Darlings . . . Joseph Christian Leyendecker was a 20th-century queer illustrator who was famous for creating 322 beautiful Saturday Evening Post
covers from 1900 to 1945. He also practically invented branding in advertising and modern magazine design. The “New Year’s baby”? That was his creepy invention! How about male objectification in advertising? Fuck, yeah — Leyendecker!
Leyendecker frequently painted beautiful strong males in a loose yet controlled style. The masculine subjects were usually placed in locker rooms, clubhouses, dorms, tailor shops and fancy parties. His dandyish subjects glance seductively — confidently posed, ready to break your heart. His paintings have a similar homoerotic quality to Bruce Weber’s photographs from the 1980s or Tony Duran’s recent male model and celebrity portraits. Ralph Lauren’s ad campaigns have been dripping in Leyendecker-inspired goodness for decades.
His creations came before print photography was all the rage, and his early work pre-dated matinee-idol worship. This guy was giving the average straight male something to aspire to while giving homosexual men images to drool over, to dream about, to get off on.
Sure, he could paint women stunningly, full of character and prettiness. His drawings of children? They freak me out a tad. But really, Leyendecker’s menswear illustrations are his strongest and most exciting work. When designing for the Arrow Shirt Company, he was encouraged to insert homoerotic imagery. His illustrated images (for Arrow) personified “an ideal American man.” The subjects were always very athletic, strong featured, well dressed, stylish and very, very sexy. All his subjects remind me of Brideshead
’s Sebastian Flyte and Charles Ryder . . . but with the bodies of Thor and Captain America.
His 1915 illustration “Man in Long Underwear” was done for Cooper Underwear Company, the precursor to Jockey International. A handsome young man stands alone taking off his golden robe to reveal a clean, white, clinging undergarment. Every muscle of his body can be seen through the thin fabric (sadly, his man bits weren’t painted in).
The male model used in that ad, and in most of his divine Arrow Shirt illustrations, was Leyendecker’s life partner, Charles Beach.
They met when Beach came to Leyendecker’s studio to model in 1903. Leyendecker was 29, Beach was 17. Fellow illustrator and friend Norman Rockwell described Beach as “tall, powerfully built and extraordinarily handsome — looked like an athlete from the Ivy League colleges. He spoke with a clipped British accent and was always beautifully dressed. His manners were polished and impeccable.”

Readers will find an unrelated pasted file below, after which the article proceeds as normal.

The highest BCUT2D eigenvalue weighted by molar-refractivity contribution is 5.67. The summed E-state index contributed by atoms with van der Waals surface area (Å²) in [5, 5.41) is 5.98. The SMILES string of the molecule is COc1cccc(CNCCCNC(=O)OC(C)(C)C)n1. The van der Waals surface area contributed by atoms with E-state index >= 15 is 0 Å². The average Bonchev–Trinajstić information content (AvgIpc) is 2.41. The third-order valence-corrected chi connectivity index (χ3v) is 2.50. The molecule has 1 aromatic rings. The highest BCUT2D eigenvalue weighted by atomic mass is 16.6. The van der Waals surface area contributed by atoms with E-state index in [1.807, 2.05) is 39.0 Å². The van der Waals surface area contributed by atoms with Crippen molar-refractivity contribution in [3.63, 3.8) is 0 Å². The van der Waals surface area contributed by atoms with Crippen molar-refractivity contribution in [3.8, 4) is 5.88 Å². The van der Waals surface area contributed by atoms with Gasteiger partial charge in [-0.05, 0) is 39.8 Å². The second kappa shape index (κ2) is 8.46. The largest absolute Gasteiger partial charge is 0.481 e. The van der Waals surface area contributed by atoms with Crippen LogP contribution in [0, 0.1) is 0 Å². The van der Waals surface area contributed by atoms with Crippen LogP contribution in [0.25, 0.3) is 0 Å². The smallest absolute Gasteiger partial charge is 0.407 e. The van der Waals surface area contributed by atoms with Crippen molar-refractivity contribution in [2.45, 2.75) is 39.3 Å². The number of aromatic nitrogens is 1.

Beach and Leyendecker were together for almost 50 years. Beach was Leyendecker’s lover, model, housekeeper and business manager. He rented the costumes (for the models he also hired), bought the art supplies, prepared canvas stretchers and paid the gardeners and servants. Over time it amused Leyendecker to encourage Beach to feel an equal partner in the creativity as well. To keep his hard-working love amused, Beach arranged and hosted large, glamorous parties for the reclusive Leyendecker at their New Rochelle home/studio. They were important social events with a mix of celebrities, artists and high-powered movers and shakers.
The 1920s were the most successful years of Leyendecker’s career; the 1930s, not so much. During the Great Depression, Leyendecker became more of a recluse as commissions became few and far between. Beach kept outside contact at bay, and they curtailed their spending habits and eventually let go of all their household staff. They lived a quiet life together until July 25, 1951, when Leyendecker died at the age of 75 in Beach’s arms.
Leyendecker divided the estate equally between his beloved sister Mary and Beach. Before his death, Leyendecker instructed Beach to destroy all his paintings, sketches, letters, diaries, correspondence and records. Beach did most of what he was asked, but he kept most of the original paintings and sketches, which he eventually sold at a yard sale. Unbelievably, the studies sold for 50 cents each, and the most expensive painting sold for $75.
Beach died six months after Leyendecker, in 1952, but they will live on in the stunning paintings of a man by the man who loved him. I know, right? Weepy sad tears.
Check out the wonderful Abrams coffee table book
JC Leyendecker, by Laurence S Cutler & Judy Goffman Cutler.
Sissydude drools over, dreams about and gets off on men in their skivvies. Follow him @iamsissydude.